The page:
Mad scientist: "...Back when I was conducting research at the university, I always insisted that the children be allowed out of their containment tanks for Christmas."
Everyone: shocked expressions.
Mad scientist: "Oh please! What do you take me for? I am obviously not talking about the control group."
Everyone: Expressions of relief.
I spent today at the Texas (formerly Unitrode) power supply design seminar. The UK one this year was held in the motorcycle museum near Birmingham. It was at least a floor below the slightest phone signal, or glimmer of daylight.
From my point of view it was the best such seminar I have attended in at least the last ten years, because they covered two topics that I want to use in my work soon, and others that gave me useful extra understanding and analysis and modelling techniques that are likely to be useful frequently.
I'll try to avoid making everybody's eyes glaze over, but the part of my work I most enjoy is where the laws of physics meet the product. In my line of work, that normally means designing switched mode power supplies. Energy efficiency has always interested me, and a major design aim for switched mode is efficiency.
One useful feature of some types of smps is that they can provide more than one output, by making a transformer with extra windings on it. For example, the power supplies used in most desktop computers provide +5V, +12V, and -12V. Hear the wisdom of ancient Plautus! It is well known that if you draw lots of power from the main output of a power supply and none from the other outputs, those outputs normally provide much more voltage than expected. A 12V output could reach over 20V. It is easy enough to measure to what extent that happens, and then determine if remedial action is needed, once the power supply is designed and assembled. However, it is helpful to be able to calculate what will happen in advance, and, perhaps, calculate that simply adding a small LED to indicate that the 12V supply is present will draw enough power to prevent the voltage reaching an excessive level.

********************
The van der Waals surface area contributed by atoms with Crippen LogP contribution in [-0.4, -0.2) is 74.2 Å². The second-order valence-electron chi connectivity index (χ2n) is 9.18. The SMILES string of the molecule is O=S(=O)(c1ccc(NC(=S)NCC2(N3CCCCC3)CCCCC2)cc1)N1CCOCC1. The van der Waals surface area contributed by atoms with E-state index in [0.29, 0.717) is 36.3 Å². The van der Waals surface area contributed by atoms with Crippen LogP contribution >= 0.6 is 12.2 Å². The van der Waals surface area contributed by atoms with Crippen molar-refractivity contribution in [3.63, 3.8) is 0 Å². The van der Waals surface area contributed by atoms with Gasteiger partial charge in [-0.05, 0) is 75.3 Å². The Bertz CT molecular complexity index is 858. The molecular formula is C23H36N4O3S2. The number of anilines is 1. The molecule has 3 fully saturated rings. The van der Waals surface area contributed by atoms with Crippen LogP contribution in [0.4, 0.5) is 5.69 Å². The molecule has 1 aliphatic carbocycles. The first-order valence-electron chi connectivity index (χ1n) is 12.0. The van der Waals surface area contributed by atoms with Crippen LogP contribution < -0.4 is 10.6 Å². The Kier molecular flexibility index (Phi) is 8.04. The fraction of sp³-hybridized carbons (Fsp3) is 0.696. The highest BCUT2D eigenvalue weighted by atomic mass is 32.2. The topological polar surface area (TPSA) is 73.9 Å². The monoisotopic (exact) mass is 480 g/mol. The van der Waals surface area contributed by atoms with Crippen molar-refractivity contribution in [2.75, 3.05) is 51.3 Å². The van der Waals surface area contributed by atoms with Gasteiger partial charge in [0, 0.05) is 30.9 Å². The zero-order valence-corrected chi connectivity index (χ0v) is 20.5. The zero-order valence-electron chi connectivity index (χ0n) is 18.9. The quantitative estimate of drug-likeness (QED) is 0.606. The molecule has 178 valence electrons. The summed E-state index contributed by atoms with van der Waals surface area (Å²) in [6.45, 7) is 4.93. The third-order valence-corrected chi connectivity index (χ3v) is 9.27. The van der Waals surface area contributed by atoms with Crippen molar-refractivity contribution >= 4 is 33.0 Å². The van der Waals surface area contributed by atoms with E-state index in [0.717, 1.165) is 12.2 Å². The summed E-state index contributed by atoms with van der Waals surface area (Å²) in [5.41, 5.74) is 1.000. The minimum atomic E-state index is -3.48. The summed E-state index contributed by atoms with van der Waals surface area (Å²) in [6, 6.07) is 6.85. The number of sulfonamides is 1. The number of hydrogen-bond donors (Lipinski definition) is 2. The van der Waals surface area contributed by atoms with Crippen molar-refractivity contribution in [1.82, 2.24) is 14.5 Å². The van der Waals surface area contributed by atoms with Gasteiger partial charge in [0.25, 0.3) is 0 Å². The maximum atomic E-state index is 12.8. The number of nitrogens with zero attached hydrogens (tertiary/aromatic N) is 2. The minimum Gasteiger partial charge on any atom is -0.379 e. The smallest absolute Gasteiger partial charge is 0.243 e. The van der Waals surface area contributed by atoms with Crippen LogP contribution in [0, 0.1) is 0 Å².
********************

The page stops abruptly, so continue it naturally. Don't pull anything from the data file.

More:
The first session covered a way to model transformers having multiple windings, and calculate this aspect of what a power supply will do before one is built and tested.
All the other sessions were at least interesting and thought provoking, but the case study of a solar powered lighting application demonstrated just how much better power supply design can be if, instead of analogue circuitry such as has been used for decades, you use a digital controller and make it all work using software. I expect to start designing something with a Piccolo DSP very soon. Some aspects of it may initially be difficult and confusing, but once I have learned what is needed I will be able to design some items a useful amount better. Cheaper and more energy efficient - which my customers always need. I await an evaluation kit.
In the limited extent to which I have had to use embedded processors in my work, apart from on use of an 18 pin PIC processor years ago, which was programmed in assembly by someone who was used to PIC assembly, from my flow chart, I have used Atmel processors. Now I have to design something that is high value, and probably destined for low volume production, and which is as complex as anything I have designed single handedly. It needs a processor, and maybe a later model will need a screen, though the first model only needs a row of indicator lamps and a three digit power readout.
It seems very likely that an Arduino, probably the Mega 2650, will reduce development costs and time, though I may decide to program it in C rather than using the Arduino language. Timing of one event needs a response within 500ns *absolute maximum*, so at least one of the interrupt service routines needs to be efficient. I could even start on some of the software while waiting for the printed circuit boards full of power electronics to be made.